Let us recall the days without traffic jams…when Central Expressway and the West Freeway at 7:45 a.m. were merely images of a faraway never-never-land. Let us recall when we lived close enough to home to drop by for a leisurely lunch…that was before we realized that tacos were gourmet fare. Let us recall clear fresh air filled with clear fresh voices of friendliness. Back then, most everyone was on a first name basis…even strangers on a downtown sidewalk would tip their hat in greeting. It’s a bet that they weren’t trying to pick your pocket or grab your purse.

Let us recall a closeness and kinship to people that somehow is a little vacant from the lives of most Big City People. To be sure, the majority of folks have their own little “groups”. But how can you possibly reach out to the multitudes when the multitudes are so scattered and so mobile?

Oh, don’t get me wrong…I love the city…I love the skyline view…I love the diversity of people living here…I love the variety of activities to join in…I love the fine restaurants…I love the educational opportunities…I even love fighting the mobs at half-price sales.

I’ve made friends here. I’ve found a suitable job with a growing company. I’ve joined a wonderful church with an admirable outreach program. I’ve even taken a tour of the Chamber of Commerce, gone to the rodeo, shopped at NorthPark, found the airport without getting lost and subscribed to a newspaper. I’m planting some new roots…I hope they grow…I honestly pray that they grow.

But, my heart remains with the classic simplicity of life in the small town. I’ll admit that I’m a bit unsophisticated. That doesn’t mean that I’m less than intelligent or that I can’t understand the pressures of a competitive market. That doesn’t mean that I don’t read Texas Monthly or that I’m not interested in the stock market. That doesn’t mean that I’m less than qualified to fill a position of need in the community.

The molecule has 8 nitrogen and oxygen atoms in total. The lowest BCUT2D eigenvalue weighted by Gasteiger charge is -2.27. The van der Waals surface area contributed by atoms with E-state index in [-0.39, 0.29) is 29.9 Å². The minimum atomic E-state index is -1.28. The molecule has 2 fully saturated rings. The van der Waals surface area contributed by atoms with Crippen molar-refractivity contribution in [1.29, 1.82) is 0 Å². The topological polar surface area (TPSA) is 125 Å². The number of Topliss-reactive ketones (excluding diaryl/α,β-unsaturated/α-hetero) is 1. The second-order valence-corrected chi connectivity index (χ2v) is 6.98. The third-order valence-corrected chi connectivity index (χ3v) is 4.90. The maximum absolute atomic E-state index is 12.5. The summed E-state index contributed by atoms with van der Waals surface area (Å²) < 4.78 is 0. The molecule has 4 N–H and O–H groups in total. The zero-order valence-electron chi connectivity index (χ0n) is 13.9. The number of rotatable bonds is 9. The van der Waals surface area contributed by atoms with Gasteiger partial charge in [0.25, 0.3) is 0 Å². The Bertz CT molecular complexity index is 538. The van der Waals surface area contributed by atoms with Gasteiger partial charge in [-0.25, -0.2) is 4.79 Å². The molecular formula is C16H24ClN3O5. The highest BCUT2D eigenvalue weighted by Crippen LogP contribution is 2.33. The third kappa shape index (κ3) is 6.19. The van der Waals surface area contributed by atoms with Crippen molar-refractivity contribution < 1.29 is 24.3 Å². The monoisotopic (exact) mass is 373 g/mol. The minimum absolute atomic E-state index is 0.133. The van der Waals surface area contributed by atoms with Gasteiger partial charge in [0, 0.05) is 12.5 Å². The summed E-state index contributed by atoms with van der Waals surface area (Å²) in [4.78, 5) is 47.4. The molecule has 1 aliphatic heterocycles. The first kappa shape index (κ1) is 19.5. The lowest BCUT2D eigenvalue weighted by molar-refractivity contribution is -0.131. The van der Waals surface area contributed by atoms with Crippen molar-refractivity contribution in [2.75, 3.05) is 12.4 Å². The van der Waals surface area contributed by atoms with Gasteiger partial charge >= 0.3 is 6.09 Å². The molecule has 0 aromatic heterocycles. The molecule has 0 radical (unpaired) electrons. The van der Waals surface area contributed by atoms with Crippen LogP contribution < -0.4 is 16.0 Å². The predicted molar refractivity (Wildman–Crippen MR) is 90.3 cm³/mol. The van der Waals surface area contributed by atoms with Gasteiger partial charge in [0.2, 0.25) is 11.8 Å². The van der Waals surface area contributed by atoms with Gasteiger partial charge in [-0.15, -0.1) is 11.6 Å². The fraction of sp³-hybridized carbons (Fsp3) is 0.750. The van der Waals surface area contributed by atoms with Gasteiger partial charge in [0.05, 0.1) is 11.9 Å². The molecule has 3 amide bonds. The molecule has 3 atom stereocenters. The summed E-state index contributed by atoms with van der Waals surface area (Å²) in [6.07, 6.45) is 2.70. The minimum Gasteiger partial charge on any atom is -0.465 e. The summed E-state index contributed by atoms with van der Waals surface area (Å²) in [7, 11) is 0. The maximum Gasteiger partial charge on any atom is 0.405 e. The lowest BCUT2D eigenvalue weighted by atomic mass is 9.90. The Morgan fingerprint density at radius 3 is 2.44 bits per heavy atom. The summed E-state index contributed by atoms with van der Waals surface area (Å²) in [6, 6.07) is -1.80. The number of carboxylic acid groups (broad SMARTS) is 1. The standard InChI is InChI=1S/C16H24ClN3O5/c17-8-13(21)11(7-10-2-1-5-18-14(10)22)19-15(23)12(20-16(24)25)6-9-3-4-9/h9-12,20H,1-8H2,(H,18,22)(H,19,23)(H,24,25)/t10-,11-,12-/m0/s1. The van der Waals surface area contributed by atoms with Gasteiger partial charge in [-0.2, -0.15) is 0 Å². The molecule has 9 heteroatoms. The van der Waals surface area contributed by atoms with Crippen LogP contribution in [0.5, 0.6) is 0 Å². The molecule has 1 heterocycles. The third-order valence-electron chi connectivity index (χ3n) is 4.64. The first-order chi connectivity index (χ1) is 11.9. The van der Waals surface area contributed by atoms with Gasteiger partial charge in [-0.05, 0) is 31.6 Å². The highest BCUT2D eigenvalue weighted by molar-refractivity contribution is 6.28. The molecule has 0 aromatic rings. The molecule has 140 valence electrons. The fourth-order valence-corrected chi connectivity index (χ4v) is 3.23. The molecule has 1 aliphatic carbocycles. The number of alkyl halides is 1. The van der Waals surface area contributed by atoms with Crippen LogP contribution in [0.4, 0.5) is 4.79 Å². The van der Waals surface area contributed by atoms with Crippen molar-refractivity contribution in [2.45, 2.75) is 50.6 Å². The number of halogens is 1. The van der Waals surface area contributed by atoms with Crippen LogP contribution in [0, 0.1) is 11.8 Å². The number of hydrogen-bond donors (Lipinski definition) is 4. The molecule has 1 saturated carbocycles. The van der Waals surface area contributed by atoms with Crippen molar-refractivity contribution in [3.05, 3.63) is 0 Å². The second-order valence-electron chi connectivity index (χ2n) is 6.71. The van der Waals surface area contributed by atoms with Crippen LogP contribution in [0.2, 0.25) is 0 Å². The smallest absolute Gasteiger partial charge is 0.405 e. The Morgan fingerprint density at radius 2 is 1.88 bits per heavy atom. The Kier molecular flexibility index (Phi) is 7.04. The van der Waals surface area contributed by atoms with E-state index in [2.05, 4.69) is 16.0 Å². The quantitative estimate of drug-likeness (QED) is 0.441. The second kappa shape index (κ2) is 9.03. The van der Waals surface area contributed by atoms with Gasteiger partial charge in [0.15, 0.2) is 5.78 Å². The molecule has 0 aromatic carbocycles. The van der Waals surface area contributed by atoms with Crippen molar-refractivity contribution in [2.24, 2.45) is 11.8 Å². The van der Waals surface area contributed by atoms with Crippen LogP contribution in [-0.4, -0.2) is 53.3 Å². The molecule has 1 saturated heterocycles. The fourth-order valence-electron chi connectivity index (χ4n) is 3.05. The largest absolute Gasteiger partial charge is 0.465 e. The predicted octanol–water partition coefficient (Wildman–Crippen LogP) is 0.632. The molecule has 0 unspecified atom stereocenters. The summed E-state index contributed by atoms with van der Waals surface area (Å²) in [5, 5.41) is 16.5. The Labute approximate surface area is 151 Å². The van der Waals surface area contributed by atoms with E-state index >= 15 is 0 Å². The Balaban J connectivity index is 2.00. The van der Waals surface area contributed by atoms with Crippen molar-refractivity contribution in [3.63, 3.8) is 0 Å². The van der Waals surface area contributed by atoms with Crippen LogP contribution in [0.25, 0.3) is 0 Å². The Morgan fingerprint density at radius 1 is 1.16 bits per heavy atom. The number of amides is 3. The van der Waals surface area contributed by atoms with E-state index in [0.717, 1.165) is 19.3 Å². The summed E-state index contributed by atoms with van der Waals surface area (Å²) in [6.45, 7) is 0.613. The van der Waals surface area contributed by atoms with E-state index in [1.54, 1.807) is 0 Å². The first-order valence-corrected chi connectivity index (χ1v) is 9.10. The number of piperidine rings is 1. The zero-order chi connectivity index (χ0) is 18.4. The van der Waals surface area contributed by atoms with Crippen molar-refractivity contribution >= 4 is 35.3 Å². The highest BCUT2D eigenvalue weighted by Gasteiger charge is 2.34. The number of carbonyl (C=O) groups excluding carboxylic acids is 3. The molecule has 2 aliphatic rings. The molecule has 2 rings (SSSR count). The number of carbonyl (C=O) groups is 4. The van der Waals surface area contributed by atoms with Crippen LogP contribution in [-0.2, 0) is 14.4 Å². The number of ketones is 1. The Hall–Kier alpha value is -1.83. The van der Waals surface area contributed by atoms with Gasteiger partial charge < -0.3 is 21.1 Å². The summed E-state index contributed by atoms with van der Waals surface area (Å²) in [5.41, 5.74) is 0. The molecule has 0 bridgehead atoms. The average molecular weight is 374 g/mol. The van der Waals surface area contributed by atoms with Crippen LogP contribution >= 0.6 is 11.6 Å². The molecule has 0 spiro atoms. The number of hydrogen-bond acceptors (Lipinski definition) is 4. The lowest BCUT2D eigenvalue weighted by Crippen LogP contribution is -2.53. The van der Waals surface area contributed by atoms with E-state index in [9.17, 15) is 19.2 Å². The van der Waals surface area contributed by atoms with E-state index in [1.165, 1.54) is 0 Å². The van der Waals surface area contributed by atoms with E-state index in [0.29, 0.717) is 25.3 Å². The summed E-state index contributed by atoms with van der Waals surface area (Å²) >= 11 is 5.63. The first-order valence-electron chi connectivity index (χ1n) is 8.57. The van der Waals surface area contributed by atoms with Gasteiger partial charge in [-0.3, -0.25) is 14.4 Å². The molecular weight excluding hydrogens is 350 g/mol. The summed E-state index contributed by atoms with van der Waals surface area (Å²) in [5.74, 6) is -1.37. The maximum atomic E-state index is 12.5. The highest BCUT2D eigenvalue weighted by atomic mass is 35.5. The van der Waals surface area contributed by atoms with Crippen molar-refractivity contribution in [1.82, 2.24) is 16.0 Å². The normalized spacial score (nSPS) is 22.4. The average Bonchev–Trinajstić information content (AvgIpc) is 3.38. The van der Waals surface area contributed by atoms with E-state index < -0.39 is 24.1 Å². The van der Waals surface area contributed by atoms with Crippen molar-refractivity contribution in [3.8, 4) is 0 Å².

I may be a little too down-to-earth…I may be a little too honest…I may laugh at different jokes…I may relish the quiet side of life a bit more than most of you.

But come on, you Big City you, I sort of expect you to be friends with me.


Fort Worth

As it turned out, the city was friends with me. As we faced the challenges of our new life, we did keep the high hopes and we figured out how to find new high hopes…how to make the most of high hopes. We learned how to accept change and we are still learning how to accept change. I know now that being uncomfortable with change is really normal. I know that our faith carried us through the trials of life and the wondrous joy of life. 

We have weathered storms like we had not previously faced…that we were certainly not prepared to face.

I know now that we were far more prepared than we knew…for we believed in something that we could not see. 

We believed in the power of prayer.


4 thoughts on “The Year 1976 Speaks Specifically.

  1. This is beautiful! Your last sentence “We believed in the power of prayer.” says it all. I do not know how people make it through life’s storms without God. I would be so lost.
    May you and Mike have a blessed 2017.